Focus for improving malaria program performance is often directed towards addressing technical challenges, while operational issues – such as suboptimal coverage of surveillance and vector control, stockouts and shortages, or lack of engagement with the community or private sector – are neglected. However, until adequately addressed, operational challenges can significantly inhibit malaria program effectiveness.
Building strong leadership and management capacity within a malaria program can correct these operational issues. By strengthening communication and coordination, enhancing training, supervision, motivation, and accountability, and engaging the appropriate stakeholders, a malaria program can dramatically improve efficiencies in the delivery of planned services and develop the innovation necessary to overcome unforeseen but inevitable disruptions.
According to the WHO, “Leadership is about creating a vision, communicating this to others, developing strategies, motivating people, and negotiating for resources and other support to achieve their goals. [Managers] make decisions on how best to use staff, budgets, drugs and other resources, and are responsible for making things happen. In the resource constrained and difficult environments of many low – to middle-income countries, a manager must also be a leader to achieve optimum results.”1 Strengthening leadership and program management at the subnational level creates an important bridge between the national, subnational, and community levels. This bridge contributes to achieving outcomes and overall strengthening of a high-quality health system. Community engagement is increasingly becoming a critical part of this work, making programs more sustainable and aligned with the local context while facilitating local ownership.
The MEI developed the Leadership & Engagement for Improved Accountability & Delivery of Services Framework (LEAD) in response to malaria program demand to support NMCPs in approaching problem-solving in a systematic, participatory manner while building capacity for leadership and management at any level and across levels and ensuring sustainability. It also supports malaria programs to improve teamwork and the quality of service delivery, make data-informed decisions to improve operations, and take critical action.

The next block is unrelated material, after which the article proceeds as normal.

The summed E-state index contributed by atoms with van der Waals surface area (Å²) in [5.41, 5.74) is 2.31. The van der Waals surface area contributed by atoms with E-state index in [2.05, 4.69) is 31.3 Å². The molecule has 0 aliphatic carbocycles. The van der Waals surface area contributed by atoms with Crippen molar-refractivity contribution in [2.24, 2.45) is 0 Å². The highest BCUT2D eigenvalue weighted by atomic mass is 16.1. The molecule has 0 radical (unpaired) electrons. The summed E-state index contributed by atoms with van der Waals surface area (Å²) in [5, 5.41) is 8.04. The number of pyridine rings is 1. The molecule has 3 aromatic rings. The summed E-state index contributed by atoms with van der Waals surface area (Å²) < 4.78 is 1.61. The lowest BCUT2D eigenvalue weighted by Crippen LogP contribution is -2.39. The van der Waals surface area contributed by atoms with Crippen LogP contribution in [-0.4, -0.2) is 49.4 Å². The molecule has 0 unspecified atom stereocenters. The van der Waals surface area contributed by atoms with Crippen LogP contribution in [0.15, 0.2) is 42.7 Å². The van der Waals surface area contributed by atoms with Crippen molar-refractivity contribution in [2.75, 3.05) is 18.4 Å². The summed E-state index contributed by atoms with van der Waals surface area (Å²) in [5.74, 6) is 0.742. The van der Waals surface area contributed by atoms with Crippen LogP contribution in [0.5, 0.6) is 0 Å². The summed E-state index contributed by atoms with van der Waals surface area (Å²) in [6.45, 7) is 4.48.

LEAD comprises practical activities that take a bottom-up approach to program planning, ensuring it is an iterative process with buy-in by the key stakeholders who are responsible for the execution and evaluation of malaria plans. Underscoring the role of the manager, The Lancet Commission on malaria states “effective management and implementation of malaria programs are the most important requirements for national and regional elimination and eventual global eradication.”2
- 1 WHO. Operations manual for delivery of HIV prevention, care and treatment at primary health centres in high-prevalence, resource-constrained settings. Edition 1 for field-testing. Geneva: World Health Organization; 2008. https://apps.who.int/iris/handle/10665/44015
- 2 Feachem et al. Malaria eradication within a generation: ambitious, achievable, and necessary. Lancet 2019; 394 (10203): 1056-1112.